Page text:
Nothing pristine and far-removed from reality in Shirley’s make-believe worlds.
Some day, I’ll write a longer reflection on that.

I couldn’t possibly share the links to all my posts containing one or more of her books
but I’ll pop a few in here so those of you who have not yet met her
can remedy that.
I’ve also included a couple of links to some beautiful tributes to her life work.

a list of five books from my all-time-favorite author/illustrator Shirley Hughes
a list of five favorite Christmas stories
a list of five warmhearted books about giving
a list of five stories about small-fry and their special loveys
roll out the red carpet! a list of five tales replete with royalty
two Christmas charmers from dear Shirley Hughes
let the sun shine in…five to gladden your hearts

How Shirley Hughes explored the dramas of children’s lives in a changing world

Shirley Hughes remembered: ‘Everything she shone her attention on turned to gold’

Shirley Hughes, whose books depicted children’s mini-dramas, dies at 94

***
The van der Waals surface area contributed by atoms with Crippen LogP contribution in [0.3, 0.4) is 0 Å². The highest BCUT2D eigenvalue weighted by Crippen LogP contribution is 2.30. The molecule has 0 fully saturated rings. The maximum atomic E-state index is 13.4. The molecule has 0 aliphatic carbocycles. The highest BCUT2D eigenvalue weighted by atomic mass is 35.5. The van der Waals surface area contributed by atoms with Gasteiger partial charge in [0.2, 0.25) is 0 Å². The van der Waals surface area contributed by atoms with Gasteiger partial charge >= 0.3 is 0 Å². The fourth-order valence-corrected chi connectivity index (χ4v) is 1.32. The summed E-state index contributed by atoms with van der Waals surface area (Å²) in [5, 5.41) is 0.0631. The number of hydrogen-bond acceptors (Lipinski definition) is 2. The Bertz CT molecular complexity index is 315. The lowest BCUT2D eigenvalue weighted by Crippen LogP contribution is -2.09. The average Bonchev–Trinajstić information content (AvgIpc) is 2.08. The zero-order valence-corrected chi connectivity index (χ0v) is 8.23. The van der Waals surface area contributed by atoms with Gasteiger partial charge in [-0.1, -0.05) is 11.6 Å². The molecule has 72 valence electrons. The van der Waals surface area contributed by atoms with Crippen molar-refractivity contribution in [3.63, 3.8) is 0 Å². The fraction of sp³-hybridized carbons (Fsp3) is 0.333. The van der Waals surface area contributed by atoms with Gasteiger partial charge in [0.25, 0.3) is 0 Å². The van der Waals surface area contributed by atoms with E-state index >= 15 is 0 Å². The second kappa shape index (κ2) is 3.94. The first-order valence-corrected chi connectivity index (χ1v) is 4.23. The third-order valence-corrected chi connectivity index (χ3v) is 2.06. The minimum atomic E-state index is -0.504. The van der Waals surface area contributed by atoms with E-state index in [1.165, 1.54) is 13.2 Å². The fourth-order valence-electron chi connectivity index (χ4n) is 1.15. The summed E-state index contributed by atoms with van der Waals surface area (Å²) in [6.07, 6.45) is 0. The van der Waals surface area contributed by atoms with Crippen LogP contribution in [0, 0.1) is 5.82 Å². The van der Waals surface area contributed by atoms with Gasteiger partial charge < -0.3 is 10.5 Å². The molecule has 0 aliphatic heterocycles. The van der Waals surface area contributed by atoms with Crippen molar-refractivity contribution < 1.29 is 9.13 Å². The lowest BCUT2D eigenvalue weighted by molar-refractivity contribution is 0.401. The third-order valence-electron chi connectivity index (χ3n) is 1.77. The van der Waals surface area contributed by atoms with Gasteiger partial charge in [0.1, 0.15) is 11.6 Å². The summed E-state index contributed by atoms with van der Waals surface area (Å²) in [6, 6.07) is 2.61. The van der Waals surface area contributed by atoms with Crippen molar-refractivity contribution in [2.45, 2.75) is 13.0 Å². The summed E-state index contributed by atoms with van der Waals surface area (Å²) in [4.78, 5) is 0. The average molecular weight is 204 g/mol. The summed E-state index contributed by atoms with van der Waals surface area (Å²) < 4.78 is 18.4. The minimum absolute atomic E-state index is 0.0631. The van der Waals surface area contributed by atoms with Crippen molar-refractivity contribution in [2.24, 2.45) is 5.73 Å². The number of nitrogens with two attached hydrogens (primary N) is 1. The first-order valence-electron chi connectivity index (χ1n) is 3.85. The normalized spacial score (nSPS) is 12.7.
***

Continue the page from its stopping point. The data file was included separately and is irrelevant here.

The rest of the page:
Once Upon a Camel, written by Kathi Appelt, illustrations by Eric Rohmann
published in 2021 by Atheneum Books for Young Readers
322 pages

It’s 1910 in the desert of West Texas. Zada, an elderly, wild camel with a rich past — running races for the royal Pasha of Smyrna, crossing heaving oceans, leading army missions — finds herself in the path of an enormous sandstorm. It’s imperative that she escape its vicious onslaught. She’s also the only hope a pair of kestrel parents have for the rescue of their two small chicks. Zada valiantly pushes her creaky old self into action, harboring the chicks in her tufty coat, plodding her way to shelter.  Along the journey she  unreels fabulous tales of her life in an effort to distract and calm the wee chicks.